The PGA Championship is a standard strokeplay event in which those finishing outside the cut line after two days of play will not make it to the weekend for a chance to contend for the Wanamaker Trophy – but what is the PGA Championship cut rule?
Here, we give an overview of how the cut is decided at the second major of the year…
What is the PGA Championship cut rule?
The event operates with a single cut rule meaning that following the conclusion of Friday’s play, the only cut of the week will be made.
The top 70 players on the leaderboard, plus anyone tied with the 70th player will progress to the weekend. Those on a worse score will be packing their bags.
This is not a particularly unique cut style, unlike that used at the Masters, and is used at the majority of tour events, including the Open Championship.
Naturally, the cut line varies from year to year depending on how well players score. In 2018, the cut fell at even par, while a year earlier, 75 players made the cut at 1-over par and in 2015 and 2016 the cut was made at 2-over.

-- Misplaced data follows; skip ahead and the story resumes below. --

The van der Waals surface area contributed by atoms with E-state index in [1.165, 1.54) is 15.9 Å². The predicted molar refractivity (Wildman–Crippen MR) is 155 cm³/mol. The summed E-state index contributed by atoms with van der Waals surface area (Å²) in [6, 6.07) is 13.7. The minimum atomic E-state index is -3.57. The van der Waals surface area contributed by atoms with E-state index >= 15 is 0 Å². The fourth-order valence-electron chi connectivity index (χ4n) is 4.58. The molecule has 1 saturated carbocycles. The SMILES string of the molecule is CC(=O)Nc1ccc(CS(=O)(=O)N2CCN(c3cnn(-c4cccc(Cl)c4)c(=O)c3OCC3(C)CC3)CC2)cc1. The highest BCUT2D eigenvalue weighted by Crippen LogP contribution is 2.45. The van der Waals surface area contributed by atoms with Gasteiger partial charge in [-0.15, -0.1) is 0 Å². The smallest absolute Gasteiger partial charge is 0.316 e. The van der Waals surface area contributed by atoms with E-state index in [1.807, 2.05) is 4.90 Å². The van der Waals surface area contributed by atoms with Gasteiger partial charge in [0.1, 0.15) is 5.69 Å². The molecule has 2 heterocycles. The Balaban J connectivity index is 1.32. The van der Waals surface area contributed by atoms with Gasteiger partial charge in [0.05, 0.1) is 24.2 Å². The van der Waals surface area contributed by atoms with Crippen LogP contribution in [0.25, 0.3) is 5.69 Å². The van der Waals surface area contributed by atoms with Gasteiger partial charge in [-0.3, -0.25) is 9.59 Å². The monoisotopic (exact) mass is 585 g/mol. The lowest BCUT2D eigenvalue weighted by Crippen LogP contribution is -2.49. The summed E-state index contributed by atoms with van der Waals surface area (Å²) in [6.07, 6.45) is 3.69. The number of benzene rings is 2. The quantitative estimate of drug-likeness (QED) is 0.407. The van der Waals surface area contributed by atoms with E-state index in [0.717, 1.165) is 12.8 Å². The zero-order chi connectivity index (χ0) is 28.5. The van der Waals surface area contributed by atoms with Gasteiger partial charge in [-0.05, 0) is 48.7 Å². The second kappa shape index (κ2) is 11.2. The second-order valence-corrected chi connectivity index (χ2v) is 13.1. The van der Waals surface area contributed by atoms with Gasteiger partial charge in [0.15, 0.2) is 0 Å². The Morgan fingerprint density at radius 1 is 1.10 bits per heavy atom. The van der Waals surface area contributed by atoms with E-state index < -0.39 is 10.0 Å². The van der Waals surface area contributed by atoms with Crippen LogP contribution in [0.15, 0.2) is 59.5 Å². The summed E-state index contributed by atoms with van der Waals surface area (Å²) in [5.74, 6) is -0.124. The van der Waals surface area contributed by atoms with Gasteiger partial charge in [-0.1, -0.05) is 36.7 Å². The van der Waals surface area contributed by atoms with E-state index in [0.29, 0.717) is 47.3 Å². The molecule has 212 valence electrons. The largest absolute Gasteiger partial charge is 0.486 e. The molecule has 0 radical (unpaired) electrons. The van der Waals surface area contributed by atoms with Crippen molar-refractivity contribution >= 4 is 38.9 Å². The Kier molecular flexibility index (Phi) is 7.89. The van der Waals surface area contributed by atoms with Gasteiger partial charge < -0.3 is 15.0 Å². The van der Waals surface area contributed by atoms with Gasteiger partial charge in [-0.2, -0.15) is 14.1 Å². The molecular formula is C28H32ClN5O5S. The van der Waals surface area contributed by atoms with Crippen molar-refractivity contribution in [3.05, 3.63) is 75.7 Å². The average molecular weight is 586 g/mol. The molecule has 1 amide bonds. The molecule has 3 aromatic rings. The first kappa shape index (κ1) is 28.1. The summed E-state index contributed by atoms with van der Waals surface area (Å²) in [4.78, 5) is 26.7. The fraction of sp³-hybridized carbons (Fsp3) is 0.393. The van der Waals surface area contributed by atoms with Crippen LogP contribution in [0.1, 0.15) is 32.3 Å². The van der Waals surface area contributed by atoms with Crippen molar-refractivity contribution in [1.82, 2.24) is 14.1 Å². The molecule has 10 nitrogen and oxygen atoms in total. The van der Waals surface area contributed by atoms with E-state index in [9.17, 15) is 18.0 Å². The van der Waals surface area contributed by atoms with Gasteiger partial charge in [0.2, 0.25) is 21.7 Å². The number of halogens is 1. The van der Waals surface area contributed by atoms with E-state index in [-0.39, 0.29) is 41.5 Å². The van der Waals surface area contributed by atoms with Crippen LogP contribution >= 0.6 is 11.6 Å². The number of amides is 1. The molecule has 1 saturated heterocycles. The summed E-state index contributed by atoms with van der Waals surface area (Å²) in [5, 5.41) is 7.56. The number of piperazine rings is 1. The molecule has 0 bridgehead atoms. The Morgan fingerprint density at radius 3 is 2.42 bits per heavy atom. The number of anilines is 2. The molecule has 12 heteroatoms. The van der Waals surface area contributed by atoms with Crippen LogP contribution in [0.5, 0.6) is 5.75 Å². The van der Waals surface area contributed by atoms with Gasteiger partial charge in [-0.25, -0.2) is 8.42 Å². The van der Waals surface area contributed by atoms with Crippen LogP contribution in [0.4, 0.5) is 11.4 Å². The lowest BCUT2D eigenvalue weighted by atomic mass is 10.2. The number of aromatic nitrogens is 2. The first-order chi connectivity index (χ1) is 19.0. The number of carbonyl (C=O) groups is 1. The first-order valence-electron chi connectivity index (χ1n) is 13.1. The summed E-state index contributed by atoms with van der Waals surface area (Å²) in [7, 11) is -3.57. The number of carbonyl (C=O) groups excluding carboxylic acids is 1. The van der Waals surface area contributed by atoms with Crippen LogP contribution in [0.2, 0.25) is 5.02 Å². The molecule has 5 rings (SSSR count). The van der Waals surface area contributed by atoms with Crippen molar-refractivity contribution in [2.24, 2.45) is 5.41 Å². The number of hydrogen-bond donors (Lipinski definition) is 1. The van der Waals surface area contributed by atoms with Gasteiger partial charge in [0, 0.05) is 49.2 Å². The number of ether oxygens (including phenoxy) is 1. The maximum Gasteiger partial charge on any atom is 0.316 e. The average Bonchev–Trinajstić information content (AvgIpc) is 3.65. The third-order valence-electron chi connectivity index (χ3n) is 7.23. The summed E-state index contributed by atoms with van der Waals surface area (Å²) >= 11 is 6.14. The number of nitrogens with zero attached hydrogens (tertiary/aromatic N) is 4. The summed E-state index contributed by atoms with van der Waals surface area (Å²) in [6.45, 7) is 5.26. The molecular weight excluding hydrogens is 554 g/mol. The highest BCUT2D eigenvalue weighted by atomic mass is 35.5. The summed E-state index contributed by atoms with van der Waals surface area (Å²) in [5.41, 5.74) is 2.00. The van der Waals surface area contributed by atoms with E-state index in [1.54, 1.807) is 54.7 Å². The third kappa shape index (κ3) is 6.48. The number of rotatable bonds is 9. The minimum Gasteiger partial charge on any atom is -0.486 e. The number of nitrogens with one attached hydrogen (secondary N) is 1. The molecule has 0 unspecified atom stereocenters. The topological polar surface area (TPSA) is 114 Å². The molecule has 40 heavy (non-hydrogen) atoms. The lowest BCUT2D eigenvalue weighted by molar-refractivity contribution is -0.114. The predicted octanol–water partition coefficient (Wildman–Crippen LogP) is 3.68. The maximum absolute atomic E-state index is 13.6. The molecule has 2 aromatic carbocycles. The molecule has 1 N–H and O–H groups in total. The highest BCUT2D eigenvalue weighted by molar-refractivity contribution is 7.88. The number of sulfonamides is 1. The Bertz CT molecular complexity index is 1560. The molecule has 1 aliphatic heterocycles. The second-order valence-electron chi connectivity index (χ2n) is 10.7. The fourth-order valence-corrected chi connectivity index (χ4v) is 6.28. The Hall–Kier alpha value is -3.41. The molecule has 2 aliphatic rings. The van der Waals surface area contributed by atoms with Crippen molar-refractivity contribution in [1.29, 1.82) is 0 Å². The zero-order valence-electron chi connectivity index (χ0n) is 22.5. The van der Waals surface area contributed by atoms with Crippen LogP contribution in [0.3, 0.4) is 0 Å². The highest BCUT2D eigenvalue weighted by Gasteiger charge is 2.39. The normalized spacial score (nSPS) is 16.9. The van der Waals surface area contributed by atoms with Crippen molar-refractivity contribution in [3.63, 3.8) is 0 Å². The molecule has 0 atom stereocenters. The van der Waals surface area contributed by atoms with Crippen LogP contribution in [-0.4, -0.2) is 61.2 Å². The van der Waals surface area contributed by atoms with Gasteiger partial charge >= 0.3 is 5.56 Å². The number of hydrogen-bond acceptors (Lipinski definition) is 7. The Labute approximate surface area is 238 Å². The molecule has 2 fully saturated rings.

As with many golf events, the scores seem to be improving with each passing year, and we may well see the PGA Championship cut mark fall even further under par again.
Due to the tournament’s move up the schedule to May, it is interesting timing for a tournament in New York, which is often cool and wet around this time of year.
Because of this, it looks likely that the course will play soft and this could open the door for some great scoring and ultimately affect the cut mark.